What with all the travelling and sampling at this time of year, when it comes to sitting down to open an actual bottle of wine to enjoy, the selection tends to be a bit more eclectic and the hunt is always on for something a little different.
First up was something very different! Sinead is just back from Slovenia where she has been pruning the vines. An unseasonally warm start to the year meant she was late (as far as the vines were concerned!), but all seemed good by the time she left. There was also the small matter of checking our wines that had been sitting quietly in Miro's cellar all Winter. As you can see from the picture, brining samples back on the plane isn't exactly a glamorous activity - washed and sterilised baby food jars are the best option! We had the three different Modra Frankinja (Blaufrankisch) cuvees to try: "SS (Stainless Steel)" was the cold-soaked version, "Plastic" was the one fermented in open crates and "Press" was the combined press juice from the two. Of them all, the one tasting best was the "Plastic" - normal fermentation using natural yeasts in open containers - lovely complexity. The "SS" tasted much more primary, and more "juice"-like (rather than wine). The "Press" one was tainted by baby food! They still need to undergo malolactic fermentation, so some more changes to come....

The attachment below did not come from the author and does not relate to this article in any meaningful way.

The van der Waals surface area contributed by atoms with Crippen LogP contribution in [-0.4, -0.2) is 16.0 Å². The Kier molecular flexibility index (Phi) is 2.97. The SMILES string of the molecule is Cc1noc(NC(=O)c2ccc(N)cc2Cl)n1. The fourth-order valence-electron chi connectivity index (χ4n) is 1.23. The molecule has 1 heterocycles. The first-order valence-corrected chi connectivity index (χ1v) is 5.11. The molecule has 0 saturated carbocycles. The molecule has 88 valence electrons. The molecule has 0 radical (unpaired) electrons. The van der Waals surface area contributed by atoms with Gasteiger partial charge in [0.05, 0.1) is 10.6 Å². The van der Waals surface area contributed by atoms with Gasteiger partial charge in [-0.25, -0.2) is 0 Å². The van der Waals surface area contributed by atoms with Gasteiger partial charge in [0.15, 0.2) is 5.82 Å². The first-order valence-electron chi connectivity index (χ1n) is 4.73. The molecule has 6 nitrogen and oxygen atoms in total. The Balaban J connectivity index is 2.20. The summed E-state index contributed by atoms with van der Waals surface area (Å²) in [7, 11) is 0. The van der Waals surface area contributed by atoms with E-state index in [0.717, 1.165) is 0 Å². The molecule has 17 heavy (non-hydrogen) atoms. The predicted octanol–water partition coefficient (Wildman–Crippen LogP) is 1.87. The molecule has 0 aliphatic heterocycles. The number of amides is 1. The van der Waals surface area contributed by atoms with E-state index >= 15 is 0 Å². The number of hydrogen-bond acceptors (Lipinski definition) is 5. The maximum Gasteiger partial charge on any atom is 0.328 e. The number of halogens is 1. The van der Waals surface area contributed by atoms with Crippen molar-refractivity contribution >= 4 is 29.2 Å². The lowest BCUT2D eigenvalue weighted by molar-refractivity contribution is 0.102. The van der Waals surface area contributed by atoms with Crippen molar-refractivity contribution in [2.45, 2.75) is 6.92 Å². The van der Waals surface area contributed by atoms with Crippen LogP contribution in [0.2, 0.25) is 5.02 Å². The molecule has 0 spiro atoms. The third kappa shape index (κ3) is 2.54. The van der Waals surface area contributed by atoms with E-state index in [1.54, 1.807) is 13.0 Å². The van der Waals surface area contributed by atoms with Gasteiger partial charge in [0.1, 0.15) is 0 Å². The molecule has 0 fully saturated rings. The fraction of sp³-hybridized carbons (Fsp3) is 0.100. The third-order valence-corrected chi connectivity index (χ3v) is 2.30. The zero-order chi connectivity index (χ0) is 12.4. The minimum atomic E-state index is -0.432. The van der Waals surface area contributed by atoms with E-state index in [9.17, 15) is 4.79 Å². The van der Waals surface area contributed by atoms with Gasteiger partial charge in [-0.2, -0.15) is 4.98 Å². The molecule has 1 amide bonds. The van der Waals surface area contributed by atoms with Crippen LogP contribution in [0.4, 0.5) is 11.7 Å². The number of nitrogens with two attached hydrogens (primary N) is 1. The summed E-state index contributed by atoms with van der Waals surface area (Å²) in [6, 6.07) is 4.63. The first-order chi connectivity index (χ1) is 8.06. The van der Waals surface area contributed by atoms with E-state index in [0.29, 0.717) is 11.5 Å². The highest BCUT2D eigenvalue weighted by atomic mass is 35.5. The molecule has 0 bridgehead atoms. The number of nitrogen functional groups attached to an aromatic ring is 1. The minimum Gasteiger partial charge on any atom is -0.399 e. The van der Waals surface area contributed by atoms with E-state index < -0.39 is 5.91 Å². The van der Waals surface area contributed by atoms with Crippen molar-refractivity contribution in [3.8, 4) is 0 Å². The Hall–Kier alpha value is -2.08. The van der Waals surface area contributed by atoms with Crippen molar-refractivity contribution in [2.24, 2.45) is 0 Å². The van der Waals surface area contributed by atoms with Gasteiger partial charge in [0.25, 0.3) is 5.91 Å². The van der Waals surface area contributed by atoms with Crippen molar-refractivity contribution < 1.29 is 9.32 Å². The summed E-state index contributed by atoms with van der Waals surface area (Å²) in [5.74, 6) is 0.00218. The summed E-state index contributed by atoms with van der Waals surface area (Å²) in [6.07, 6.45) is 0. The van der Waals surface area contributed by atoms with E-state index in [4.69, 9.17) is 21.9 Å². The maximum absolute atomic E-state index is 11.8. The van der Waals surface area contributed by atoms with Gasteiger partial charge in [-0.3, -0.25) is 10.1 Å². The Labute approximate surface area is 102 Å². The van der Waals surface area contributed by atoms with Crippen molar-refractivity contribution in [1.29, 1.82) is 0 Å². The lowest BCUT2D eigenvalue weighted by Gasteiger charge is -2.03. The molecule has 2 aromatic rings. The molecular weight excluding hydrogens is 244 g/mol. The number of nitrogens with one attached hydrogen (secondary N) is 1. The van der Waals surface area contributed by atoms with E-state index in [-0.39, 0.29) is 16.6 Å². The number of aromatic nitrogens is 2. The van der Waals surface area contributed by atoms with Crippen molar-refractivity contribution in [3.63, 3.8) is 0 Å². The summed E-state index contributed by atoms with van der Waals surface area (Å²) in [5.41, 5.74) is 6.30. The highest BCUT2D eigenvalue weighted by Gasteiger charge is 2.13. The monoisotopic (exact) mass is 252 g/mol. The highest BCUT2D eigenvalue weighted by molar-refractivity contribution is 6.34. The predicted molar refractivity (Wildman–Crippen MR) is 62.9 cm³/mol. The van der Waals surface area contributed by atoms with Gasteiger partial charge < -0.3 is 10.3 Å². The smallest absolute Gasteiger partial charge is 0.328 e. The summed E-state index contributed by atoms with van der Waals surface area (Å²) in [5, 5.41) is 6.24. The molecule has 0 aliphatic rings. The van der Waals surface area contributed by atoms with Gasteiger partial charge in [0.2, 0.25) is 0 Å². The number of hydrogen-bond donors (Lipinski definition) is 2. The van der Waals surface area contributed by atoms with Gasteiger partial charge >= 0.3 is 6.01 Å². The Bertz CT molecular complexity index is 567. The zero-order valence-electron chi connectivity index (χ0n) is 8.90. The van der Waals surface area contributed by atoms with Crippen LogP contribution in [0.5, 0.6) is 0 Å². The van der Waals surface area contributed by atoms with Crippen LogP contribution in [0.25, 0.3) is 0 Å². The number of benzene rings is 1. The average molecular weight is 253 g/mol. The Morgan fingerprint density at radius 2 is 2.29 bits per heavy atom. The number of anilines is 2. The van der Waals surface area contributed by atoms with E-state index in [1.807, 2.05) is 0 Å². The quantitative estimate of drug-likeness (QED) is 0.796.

All were washed down with some of our own duck breasts - a very tasty treat!
A few nights later I was rummaging around trying to find something different an I unearthed a bottle of Baudry's Franc de Pied 2002. I'm a huge fan of all the Baudry wines, and had completely forgotten we had this. It's a relatively rare/unknown cuvee made from a parcel of un-grafted (i.e. pre-phylloxera) vines in the Clos Guillot vineyard. In short, it was stunning. This would give any Bordeaux over €100 a run for the money - yet I think it cost about €10. It could pass blind as a top elegant Graves. Must try and find a few more bottles.
Finally, something purchased out of curiosity at auction: partly because I couldn't find anything particularly positive about the 1982 vintage in Burgundy and partly due to the combination of producer and vineyard. We have imported the wines of Louis Michael Liger-Belair and they are now amongst the most sought-after red Burgundies around. Yet many of the vineyards only returned to Louis Michel's direct control over the past decade - some of the most prestigious (including La Romanee) had been leased out to Bouchard. This particular Vosne 1er Cru "Aux Reignots" is now no longer bottled by Bouchard as the vineyard has reverted to Louis Michel - and so technically exists no more under this label. Amazingly it was in pristine condition, now fully mature, and an absolute joy to drink.
Three great reminders of the amazing diversity that wine can offer.